Loved the Story But Hated the Sentences!
In a previous blog, I said I was writing a story in the Third Person on a gnome named Ansgar. I write the rough draft in bits and pieces as they come to me. The following is one paragraph.
Ansgar returned with the ladder. He leaned it against a tree. He sat on the ground. He watched the night sky. He watched for the first rays of the sun. He saw the darkness fade. He decided to start before it became too light. He stood and walked to the hole.
I underlined the noun and the pronouns standing for the noun. Notice they all began the sentence. I did not use the tip from last week on Show Don't Tell. I want to illustrate the point of this blog.
The reader needs to know the character's name in the paragraph, so it is okay, to begin with the name and to begin one sentence with the pronoun, but no more. The rest of the sentences should not start with the pronoun he or with the proper noun Ansgar. They may appear later in the sentence but not as the first word.
Taking out some pronouns, my story becomes:
Ansgar returned with the ladder, which he leaned against the tree. (Notice I combined two sentences.) Facing East, he put his back against a maple tree and slid down. The black night sky began to fade to gray as the stars were less visible. The horizon turned purple, then pink, and began showing a light yellow. I should start now, or it will be too light for my plan to work. After he grabbed the ladder, he inched his way to the dark hole. (Italics are used on words the character is thinking.)
Yes, I did change the sentences. I added more detail; some Show Don't Tell often helps. However, notice I did use facing as a sentence beginning. A verb with ing can begin a sentence but use sparingly. When I was in school, many a long year ago, I was told not to start a sentence with a conjunction. If you forgot what a conjunction is, it is a connecting word such as and, but, or, however, etc. However, it is now okay to begin a sentence with a conjunction, but don't overdo. (See how I started the last sentence, haha.)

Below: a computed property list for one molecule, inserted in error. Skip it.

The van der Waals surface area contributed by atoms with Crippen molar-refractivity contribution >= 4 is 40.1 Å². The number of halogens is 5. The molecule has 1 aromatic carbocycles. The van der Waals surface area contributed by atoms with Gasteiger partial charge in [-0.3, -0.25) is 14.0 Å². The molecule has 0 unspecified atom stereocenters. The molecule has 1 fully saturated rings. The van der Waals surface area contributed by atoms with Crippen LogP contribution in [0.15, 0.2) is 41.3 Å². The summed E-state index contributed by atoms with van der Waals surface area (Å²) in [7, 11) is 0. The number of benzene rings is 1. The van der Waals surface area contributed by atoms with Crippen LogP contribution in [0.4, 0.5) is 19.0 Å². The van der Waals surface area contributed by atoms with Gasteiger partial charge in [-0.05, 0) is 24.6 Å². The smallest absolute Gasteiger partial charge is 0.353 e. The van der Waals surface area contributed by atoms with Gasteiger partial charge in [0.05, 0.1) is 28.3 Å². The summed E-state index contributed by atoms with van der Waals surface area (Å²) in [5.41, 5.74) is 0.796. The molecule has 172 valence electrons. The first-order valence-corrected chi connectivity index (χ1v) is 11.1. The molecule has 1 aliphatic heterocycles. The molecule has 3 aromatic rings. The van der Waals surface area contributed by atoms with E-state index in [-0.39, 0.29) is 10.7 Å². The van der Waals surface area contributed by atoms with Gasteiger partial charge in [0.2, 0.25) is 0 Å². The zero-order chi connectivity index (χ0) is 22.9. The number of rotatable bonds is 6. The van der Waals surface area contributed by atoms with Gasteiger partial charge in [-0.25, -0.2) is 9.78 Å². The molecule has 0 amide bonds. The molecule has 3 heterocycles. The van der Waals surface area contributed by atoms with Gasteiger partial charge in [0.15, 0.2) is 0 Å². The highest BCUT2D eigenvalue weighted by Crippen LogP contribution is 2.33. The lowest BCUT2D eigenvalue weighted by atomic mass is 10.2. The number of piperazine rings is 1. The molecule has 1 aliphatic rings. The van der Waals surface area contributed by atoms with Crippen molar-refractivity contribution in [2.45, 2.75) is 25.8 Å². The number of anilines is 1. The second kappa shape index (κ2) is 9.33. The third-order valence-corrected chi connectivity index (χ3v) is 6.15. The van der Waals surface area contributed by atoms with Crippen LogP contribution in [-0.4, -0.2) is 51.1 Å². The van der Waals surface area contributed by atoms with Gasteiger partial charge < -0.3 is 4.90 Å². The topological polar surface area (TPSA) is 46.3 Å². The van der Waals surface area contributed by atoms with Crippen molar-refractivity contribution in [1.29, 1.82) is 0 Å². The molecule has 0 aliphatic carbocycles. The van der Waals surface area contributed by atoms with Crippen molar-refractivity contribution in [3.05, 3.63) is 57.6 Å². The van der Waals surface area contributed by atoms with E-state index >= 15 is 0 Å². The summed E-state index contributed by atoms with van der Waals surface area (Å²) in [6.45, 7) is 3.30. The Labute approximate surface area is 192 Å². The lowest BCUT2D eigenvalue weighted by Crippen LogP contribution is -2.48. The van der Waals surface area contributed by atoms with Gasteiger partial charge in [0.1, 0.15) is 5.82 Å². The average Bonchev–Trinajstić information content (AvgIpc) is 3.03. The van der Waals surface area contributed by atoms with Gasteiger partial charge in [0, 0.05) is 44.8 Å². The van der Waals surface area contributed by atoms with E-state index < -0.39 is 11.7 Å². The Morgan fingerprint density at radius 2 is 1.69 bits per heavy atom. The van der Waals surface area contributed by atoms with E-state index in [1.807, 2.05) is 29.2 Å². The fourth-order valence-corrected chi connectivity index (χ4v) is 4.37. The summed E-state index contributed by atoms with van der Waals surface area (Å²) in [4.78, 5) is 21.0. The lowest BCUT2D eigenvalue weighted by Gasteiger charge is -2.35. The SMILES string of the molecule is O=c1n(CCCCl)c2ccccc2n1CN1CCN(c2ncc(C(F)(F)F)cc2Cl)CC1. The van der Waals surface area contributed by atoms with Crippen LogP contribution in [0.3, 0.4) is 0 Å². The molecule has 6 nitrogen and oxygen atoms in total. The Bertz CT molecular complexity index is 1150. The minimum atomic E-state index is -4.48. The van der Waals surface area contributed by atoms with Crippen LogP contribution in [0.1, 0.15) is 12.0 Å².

An excellent way to begin a sentence is to tell where or when the action happened. I used the word after to start my last sentence in the story. After he grabbed the ladder. . . . This describes when and moves the word he to the second word. I could change the first sentence and still let the reader know who the character is by stating, Later Ansgar returned with the ladder. . . . This tells when.
Or, I could begin with the ladder, and write, Against the tree, Ansgar leaned the ladder. This tells where and identifies the character in the first sentence.
Adverbs ending in ly can also be used at the beginning of the sentence, but if you want to publish the story hardly ever, use an adverb. Agents and publishers don't like them. Maybe adverbs are used too often. Publishers want strong verbs that don't need help with an adverb. If you don't want to publish and are writing for yourself and friends, go for it and use adverbs.
Summary of beginning sentences: use when, where, ing, conjunction, combine sentences and Show Don't Tell.
I hope this information helps. Send me any suggestions you have. Am I going too fast or too slow? Let me know.
The next blog will be on making your own metaphors and some other little tips that help me. Those who are writing for pleasure may want to stop after next week. You can lift off into the atmosphere of creative writing.
Those interested in publishing may want the following week's blog. Tips that help me to get ready to publish will be posted.
Whatever your intent for your writing, do it for your enjoyment. Have Fun.
One more blog, and we will have climbed the elephant and lifted off into the creative writing atmosphere.